Date Added: Feb 2011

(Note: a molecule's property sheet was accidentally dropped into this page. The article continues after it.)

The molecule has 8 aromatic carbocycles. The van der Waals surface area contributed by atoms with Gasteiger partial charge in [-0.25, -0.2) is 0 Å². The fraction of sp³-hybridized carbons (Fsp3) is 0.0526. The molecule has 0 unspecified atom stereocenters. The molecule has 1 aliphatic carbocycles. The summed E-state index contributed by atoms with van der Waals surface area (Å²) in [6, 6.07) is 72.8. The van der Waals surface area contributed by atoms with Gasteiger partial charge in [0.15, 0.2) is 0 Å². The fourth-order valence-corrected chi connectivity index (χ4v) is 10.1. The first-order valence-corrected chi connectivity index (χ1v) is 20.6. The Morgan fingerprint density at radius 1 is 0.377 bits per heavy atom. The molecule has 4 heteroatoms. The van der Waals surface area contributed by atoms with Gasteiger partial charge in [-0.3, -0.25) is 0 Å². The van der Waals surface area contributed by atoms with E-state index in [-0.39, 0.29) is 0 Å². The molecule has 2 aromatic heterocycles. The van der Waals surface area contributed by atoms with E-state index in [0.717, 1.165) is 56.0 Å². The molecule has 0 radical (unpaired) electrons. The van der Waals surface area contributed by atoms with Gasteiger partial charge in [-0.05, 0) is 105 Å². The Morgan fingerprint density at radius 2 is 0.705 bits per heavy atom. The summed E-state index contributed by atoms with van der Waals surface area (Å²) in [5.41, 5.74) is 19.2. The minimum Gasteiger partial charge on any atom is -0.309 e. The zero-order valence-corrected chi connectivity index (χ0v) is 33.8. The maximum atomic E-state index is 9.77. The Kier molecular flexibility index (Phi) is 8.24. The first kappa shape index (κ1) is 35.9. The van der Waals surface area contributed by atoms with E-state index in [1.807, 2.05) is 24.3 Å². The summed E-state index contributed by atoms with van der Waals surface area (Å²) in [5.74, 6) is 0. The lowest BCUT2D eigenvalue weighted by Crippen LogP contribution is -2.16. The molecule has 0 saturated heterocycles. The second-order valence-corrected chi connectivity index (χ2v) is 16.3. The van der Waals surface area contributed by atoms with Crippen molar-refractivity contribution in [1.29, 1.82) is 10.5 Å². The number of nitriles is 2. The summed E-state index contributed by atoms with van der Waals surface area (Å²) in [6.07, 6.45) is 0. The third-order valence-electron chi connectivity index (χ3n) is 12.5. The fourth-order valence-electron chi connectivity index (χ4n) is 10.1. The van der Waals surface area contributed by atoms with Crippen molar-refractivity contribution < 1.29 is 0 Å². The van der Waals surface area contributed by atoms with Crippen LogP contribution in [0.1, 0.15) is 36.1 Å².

This paper analyzes counterparty risk in entangled financial systems in which banks hedge risks using a network of bilateral over-the-counter contracts. If banks have large exposures to a few counterparties, they do not buy insurance against a low probability counterparty default even though it is socially desirable. This is because they do not take into account that their own failure also drags down other banks - a network externality. Given that banks choose short-term financing, the failure of a single large bank prompts a systemic run. Taxing over-the-counter contracts to finance a bailout fund or mandatory counterparty insurance is welfare improving.